Brighton Fringe 2012
Written and performed by George Williams, directed by Tom Spencer of Fine Chisel, with music by Robin Coward, Ben the Puppet is trying to find his way home.
Williams cut his puppeteering teeth with the highly acclaimed Long Nose Puppets and here we have Ben the puppet (star of "Penguin") lost, trying to find his way home, his only hope a cleaner’s trolley.
This is a signature strength of Long Nose Puppet work. A simple premise, unfussy and Williams has learned that lesson well.
Williams is an endearing soul. He connects with the children immediately, Chaplinesque in his entry through the audience to the stage, chrismatic, warm-hearted, clownish in an intense way. Actually he reminded me of a cross between Chaplin and Peter Falk.
That ability to connect instantly is an important virtue of involving younger children’s theatre. The challenge then is to sustain it over forty minutes or so.
I loved the use of live piano in this show with an original score and I hope they keep it on tour. A recorded soundtrack is never quite the same.
There were ‘oohs’ and ‘ahs’ in the audience when he worked his sock magic on stage and there’s plenty of visual material here.
One important point is that Willams needs to be aware of stage work taking place below the sight line of the audience and those moments need ironing out.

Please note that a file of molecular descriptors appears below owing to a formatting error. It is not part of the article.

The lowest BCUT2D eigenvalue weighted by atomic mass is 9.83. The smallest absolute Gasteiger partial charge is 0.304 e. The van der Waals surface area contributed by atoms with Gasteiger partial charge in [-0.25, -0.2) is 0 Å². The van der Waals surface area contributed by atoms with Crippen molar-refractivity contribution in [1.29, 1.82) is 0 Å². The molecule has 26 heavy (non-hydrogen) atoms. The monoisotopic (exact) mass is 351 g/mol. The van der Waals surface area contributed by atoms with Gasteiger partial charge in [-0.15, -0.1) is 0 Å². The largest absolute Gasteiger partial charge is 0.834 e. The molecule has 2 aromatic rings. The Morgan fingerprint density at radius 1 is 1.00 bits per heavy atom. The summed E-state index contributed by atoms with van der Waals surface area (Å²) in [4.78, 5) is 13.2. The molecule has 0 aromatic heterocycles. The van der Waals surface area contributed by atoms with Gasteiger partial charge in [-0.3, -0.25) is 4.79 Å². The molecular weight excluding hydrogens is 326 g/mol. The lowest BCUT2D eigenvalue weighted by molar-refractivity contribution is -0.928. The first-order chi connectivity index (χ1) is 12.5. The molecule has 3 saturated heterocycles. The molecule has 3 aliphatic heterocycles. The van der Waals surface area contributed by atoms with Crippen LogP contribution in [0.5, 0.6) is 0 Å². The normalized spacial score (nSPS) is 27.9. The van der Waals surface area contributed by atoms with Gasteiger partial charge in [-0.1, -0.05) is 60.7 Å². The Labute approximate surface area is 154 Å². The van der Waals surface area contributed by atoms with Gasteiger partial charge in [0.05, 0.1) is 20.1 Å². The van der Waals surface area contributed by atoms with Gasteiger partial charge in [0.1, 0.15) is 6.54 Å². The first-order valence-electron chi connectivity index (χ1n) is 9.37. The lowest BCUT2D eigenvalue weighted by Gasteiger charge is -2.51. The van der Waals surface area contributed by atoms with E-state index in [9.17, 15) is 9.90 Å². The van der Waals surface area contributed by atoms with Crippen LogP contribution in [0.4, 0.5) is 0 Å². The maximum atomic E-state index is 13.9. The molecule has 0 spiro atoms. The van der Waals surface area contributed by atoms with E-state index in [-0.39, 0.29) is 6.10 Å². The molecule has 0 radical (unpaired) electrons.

The arrival of Ben created a sacred, fascinating silence. Ben is visually appealing and instantly likeable, a bit of genius design really, especially the soft face, almost curious, and the vulnerable hands.
George Williams knows his puppetry and brings Ben to life with tenderness and care. Yet it is when the action slows down and we have moments of silent stillness that you really see the children lean forward, gazing wonder.
The singing was a bit strange. Ben mouths the words of the pianist, but not during the harmony with George. Suddenly the magic silence had been broken and didn’t make visual or aural sense. Personally, I wouldn’t have Ben sing. It broke the spell a bit. Let Ben speak through the skilled movement and gesture of the puppeteer. Also in places there’s too much human and not enough puppet, too much George (skilled as a performer though he is in his own right) and not enough Ben. I sense some of the magic inherent in simple, slowed-down-in-fast-world gesture is still locked away. When George brings Ben through the audience and the music slows, the magic is set free and everyone – adults and children – a momentarily captivated
However, there’s plenty to enjoy here, the music is a treat and it synergises beautifully with the live action. Great focus, upbeat and warmly engaging songs, a simple storyline, inventively realised.
Well worth taking your children to.